(image taken from oldbinger.com via google image search)
Long-time contributor to the podcast, Nicholas Baldridge, wrote in with a detailed argument on why his Bounty bingo machine was an even deeper gameplay experience than the Twilight Zone pinball machine we all know and love. The argument was so detailed, that we only touched on it in Episode 51. Nicholas gave his blessing for us to copy and post his in-depth analysis of the game right here…
Subject: Bingo vs. Twilight Zone for depth? Easy.
I’m going to use one of mine, as I am most familiar with their gameplay and features (since I fixed ‘em). Bounty is the machine of choice. It is a very highly rated and feature-packed game.
There are multiple games involved in every bingo.
1) Betting phase – this is where the machine pseudo-randomly awards increased odds or features based on the button pressed. Press the green button, you get an increased chance of features being added. Blue, and increased chance of increasing your odds. Red, a fairly even mix of both. Note that based on the features and odds already enabled, the machine will tighten down to eat more money. Each button press costs a nickel. If the stars (cams) are not in proper alignment, you will sometimes receive nothing at all.
2) On Bounty, there is a unique fourth button, used for a skill shot. The skill shot can only be completed on the first ball. After you get your features and odds to the appropriate level, you press the white button to increase the odds specific to the skill shot. Again, this is a nickel a pop. The nice thing about the white button is that it will always increase with each button press. You will never get a ‘dead’ press. Pressing the gold button on the lockdown bar will flash one or two lamps to tell you which numbers to shoot for on your first shot.
For example, if I have increased my odds to 120 for the skill shot, then press the gold button, the machine will flash a lamp behind #1. If I land in #1, I collect all 120 replays! This is a separate meta-game from the normal bingo 3/4/5 in a row.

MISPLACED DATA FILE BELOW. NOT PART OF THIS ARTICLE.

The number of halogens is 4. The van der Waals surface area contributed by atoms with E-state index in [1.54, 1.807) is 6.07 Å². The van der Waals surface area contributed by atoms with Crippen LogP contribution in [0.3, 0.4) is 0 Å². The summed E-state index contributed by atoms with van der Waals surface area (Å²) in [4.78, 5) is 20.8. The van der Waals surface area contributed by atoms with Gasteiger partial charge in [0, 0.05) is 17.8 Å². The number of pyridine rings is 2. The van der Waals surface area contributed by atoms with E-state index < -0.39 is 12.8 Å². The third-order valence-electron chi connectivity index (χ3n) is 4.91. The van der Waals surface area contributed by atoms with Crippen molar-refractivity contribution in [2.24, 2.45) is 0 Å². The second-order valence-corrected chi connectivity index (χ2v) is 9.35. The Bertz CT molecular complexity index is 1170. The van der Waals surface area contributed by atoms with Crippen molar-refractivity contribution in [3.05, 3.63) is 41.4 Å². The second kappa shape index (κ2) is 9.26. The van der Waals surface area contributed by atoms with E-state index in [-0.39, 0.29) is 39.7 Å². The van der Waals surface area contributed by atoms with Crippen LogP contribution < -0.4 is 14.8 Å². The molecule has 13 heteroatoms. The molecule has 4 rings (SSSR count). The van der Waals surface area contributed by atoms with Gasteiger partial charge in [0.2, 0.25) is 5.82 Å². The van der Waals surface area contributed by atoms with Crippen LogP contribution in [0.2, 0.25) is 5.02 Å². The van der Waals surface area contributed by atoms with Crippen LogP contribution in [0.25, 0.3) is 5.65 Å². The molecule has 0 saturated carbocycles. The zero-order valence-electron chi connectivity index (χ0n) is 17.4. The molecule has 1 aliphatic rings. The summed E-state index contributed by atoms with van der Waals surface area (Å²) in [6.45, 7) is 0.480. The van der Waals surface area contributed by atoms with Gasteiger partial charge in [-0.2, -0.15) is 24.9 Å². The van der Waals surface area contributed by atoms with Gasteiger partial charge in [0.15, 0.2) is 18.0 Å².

3) Normal gameplay – try to shoot for and land with three in a row for Green, Red or Yellow. This allows you to press the R button to collect the replays. But wait! There’s more to do before that!
4) Extra ball meta-game. You can wager replays to attempt to get up to three extra balls. This may allow you to accomplish a goal that you have almost reached, or if you’re like me, it will cause you to wipe out and get nothing (TILT). It essentially extends the game. However, note that the ability to receive an extra ball is tied to the odds and features achieved and the number of replays already earned. My machine currently operates as per factory. This means that if I get on a winning streak, it usually tightens up until I have to put in a dollar or two to light the normally easy to achieve features and odds.
5) Magic Screen gameplay – if you have A-F lit on the magic screen, you can also move the screen horizontally. The screen will reveal red, green, yellow and blue colored sections which are arranged differently than the typical vertical or horizontal line winners of the regular bingo card. Having a section winner scores the same number of replays as if you scored a vertical or horizontal line in that color.
Wizard Mode – Blue section – three numbers, collectible in two positions, up to 600 replays on collect!